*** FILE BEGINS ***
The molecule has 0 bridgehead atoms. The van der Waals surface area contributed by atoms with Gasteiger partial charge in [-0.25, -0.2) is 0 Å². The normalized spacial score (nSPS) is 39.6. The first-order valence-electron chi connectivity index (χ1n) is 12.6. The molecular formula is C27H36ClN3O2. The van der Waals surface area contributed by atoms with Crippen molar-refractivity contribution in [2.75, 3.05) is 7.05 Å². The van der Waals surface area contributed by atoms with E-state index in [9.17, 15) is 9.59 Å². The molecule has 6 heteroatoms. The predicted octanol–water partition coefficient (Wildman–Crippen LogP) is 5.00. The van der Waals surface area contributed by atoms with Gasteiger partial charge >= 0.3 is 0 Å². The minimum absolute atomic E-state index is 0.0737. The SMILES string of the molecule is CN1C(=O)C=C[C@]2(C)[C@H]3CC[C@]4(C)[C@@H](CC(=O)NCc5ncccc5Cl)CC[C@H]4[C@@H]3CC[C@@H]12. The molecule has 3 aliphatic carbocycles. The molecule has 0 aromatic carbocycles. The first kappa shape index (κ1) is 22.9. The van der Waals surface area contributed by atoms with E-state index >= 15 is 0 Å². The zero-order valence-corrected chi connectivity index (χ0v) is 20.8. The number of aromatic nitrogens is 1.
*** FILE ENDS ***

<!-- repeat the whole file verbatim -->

The molecule has 0 bridgehead atoms. The van der Waals surface area contributed by atoms with Gasteiger partial charge in [-0.25, -0.2) is 0 Å². The normalized spacial score (nSPS) is 39.6. The first-order valence-electron chi connectivity index (χ1n) is 12.6. The molecular formula is C27H36ClN3O2. The van der Waals surface area contributed by atoms with Crippen molar-refractivity contribution in [2.75, 3.05) is 7.05 Å². The van der Waals surface area contributed by atoms with E-state index in [9.17, 15) is 9.59 Å². The molecule has 6 heteroatoms. The predicted octanol–water partition coefficient (Wildman–Crippen LogP) is 5.00. The van der Waals surface area contributed by atoms with Gasteiger partial charge >= 0.3 is 0 Å². The minimum absolute atomic E-state index is 0.0737. The SMILES string of the molecule is CN1C(=O)C=C[C@]2(C)[C@H]3CC[C@]4(C)[C@@H](CC(=O)NCc5ncccc5Cl)CC[C@H]4[C@@H]3CC[C@@H]12. The molecule has 3 aliphatic carbocycles. The molecule has 0 aromatic carbocycles. The first kappa shape index (κ1) is 22.9. The van der Waals surface area contributed by atoms with E-state index >= 15 is 0 Å². The zero-order valence-corrected chi connectivity index (χ0v) is 20.8. The number of aromatic nitrogens is 1.